Automating data testing with CI pipelines, using Github Actions

1. Introduction

Automated testing is crucial for ensuring that your code is bug-free and avoiding regressions. If you are wondering

How can data tests be integrated into a CI (Continuous Integration) pipeline?

How does a typical CI system work?

Then this post is for you. By the end of this blog post, you will understand what CI is, why it is important and how to create a CI pipeline to run tests automatically when there is a pull-request.

2. CI

CI stands for continuous integration. It is a dev-ops best practice of continually testing and making sure a development branch is ready to be merged into the main branch.

When developers create a new pull request, the CI platform typically does the following steps:

  1. Spin up the new container(s)
  2. Clones the code into the container
  3. Runs tests (including checks)
  4. If all tests pass a check passed ✅ will be displayed on your pull request.
  5. If any tests fail a check failed ❌ will be displayed on your pull request. You can prevent the merge of failing branches by setting up protected branches.

CI process

The key components of a CI pipeline are:

  1. CI platform: These platforms handle spinning up the VMs, alerting on pass/fail, etc. There are many CI/CD platforms available. E.g. Jenkins, Github Actions, circleCI, AWS Code Pipeline, etc
  2. Virtual machines: You can configure the types of virtual machines that you want to run your tests on. These VMs can be run on any service that can create VMs, eg AWS ECS, AWS EC2, etc.

Github actions provide us with some standard VMs we can use, without setting up any infrastructure.

You can see how having tests as part of CI ensures that we do not inadvertently introduce bugs, ensuring that your code is bug-free and avoiding regressions.

3. Sample project: Data testing with Github Actions

3.1. Prerequisites

  1. git
  2. Github account
  3. Docker and Docker Compose v1.27.0

Set up your repository as shown below.

git clone https://github.com/josephmachado/data_test_ci.git # clone sample code
cd data_test_ci
rm -rf .git
git init
git add .
git commit -m 'Sample project for data tests on CI'
# Create a new repository on github.com
git remote add origin https://github.com/your-github-user-id/your-repo-name.git # replace your-github-user-id with your id and your-repo-name with the repo you created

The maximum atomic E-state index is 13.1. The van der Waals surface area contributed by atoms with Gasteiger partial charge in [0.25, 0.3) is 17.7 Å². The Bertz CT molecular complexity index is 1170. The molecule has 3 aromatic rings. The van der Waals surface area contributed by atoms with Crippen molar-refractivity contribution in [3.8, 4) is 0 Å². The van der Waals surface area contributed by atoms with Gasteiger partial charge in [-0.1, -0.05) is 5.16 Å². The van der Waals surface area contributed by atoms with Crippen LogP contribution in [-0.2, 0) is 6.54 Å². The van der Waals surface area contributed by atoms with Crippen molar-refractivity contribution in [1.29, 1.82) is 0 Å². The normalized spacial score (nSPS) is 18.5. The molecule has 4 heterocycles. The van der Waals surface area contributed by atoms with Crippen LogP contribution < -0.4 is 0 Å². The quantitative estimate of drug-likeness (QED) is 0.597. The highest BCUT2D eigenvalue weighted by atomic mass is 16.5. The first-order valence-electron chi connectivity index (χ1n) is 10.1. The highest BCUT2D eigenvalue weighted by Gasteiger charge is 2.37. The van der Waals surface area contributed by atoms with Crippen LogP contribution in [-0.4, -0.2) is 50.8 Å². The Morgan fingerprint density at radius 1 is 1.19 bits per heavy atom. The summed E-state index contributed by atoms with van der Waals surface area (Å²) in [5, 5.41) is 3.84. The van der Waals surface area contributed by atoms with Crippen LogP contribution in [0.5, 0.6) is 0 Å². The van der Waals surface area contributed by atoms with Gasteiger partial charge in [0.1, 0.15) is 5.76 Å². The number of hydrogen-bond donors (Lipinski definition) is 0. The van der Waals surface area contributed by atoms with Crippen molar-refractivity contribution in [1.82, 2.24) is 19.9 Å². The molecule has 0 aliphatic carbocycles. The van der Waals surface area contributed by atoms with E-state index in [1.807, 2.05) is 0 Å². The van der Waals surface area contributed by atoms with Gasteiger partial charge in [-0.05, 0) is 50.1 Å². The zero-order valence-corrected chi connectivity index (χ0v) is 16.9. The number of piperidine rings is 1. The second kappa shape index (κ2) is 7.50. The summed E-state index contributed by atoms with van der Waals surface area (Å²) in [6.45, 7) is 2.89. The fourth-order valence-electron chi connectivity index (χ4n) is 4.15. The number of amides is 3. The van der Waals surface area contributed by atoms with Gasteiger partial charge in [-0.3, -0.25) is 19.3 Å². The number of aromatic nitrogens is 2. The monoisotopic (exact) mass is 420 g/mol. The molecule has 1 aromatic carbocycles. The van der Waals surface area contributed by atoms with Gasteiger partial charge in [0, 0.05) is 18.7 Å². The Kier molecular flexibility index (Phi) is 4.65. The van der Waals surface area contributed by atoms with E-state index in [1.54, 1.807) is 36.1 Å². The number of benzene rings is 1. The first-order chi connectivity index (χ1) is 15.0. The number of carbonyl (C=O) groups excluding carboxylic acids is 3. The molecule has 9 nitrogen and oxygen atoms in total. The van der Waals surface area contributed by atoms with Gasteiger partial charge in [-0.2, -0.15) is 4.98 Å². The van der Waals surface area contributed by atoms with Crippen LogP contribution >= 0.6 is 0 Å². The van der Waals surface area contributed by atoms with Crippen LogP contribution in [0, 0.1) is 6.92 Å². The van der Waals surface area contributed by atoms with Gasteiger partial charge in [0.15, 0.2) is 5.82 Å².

git branch -M main
git push -u origin main

3.2. Project overview

CI project

This data pipeline pulls data from a table (user), enriches it, and loads it into another table(enriched_data).

The python process to enrich data and the database are set up as docker containers. Use the command below to set them up.

make up # spins up the Postgres and python containers
make ci # formats the code, checks typing, checks the formatting, and runs the python test suite

The Makefile contains common commands such as formatting the code, running type & lint checks, and running our test suite.

3.3. Automating data tests with Github Actions

The workflow should be defined in this path .github/workflows/. Our workflow file, named ci.yml is shown below:

name: ci
on: [pull_request]
jobs:
  run-ci-tests:
    runs-on: ubuntu-latest
    steps:
      - name: Checkout repo
        uses: actions/checkout@v2
      - name: Spin up containers
        run: make up
      - name: Run CI tests
        run: make ci

The on field specifies the actions (pull-request in our case) that are supposed to trigger this workflow. Our workflow has one job, run-ci-tests, which involves:

  1. Creating a virtual machine running ubuntu.
  2. Checkout repo: Cloning our repository to the virtual machine. The virtual machine has docker installed.
  3. Spin up containers: Running make up which is the command to spin up our Postgres and Python containers
  4. Run CI tests: Running make ci which is the command to format the code, check typing, check the formatting, and run python tests.

When you create a pull-request, the jobs defined in our workflow file will be run. Use the commands below to put up a PR.

git checkout -b sde-20220227-sample-ci-test-branch
echo '' >> src/data_test_ci/data_pipeline.py
git add .
git commit -m 'Fake commit to trigger CI'
git push origin sde-20220227-sample-ci-test-branch

Go to your repository on Github, click on Pull requests and click on Compare & pull request, and then click on the Create pull request button. This will trigger the workflow.

Clicking on the Details button on the Github UI in the run-ci-tests job section shows the steps that were run. The Setup job and Complete job steps are always run before and after our defined steps.

Click CI details CI with our defined steps
CI CI Details

4. Conclusion

To recap, in this article we saw

  1. What is a CI pipeline
  2. Why it is important
  3. Automating data tests with Github Actions

Hope this article gives you a good idea of what happens as part of a CI pipeline, the different platforms to use to set up CI pipelines, and how you can easily set one up using Github actions.

The next time you are building a data pipeline automate your data tests as part of a CI pipeline, your teammates and future self will thank you.

If you have any questions, comments, or suggestions please leave them in the comment section below.

5. Further reading

  1. Trying to figure out what data tests to create? read this article.
  2. Struggling with setting up different components of your data pipeline? checkout this article.
  3. Trying to set up a CI/CD pipeline for dbt? read this article.
  4. Wondering how to run unit tests on dbt? checkout this article.

Please consider sharing, it helps out a lot!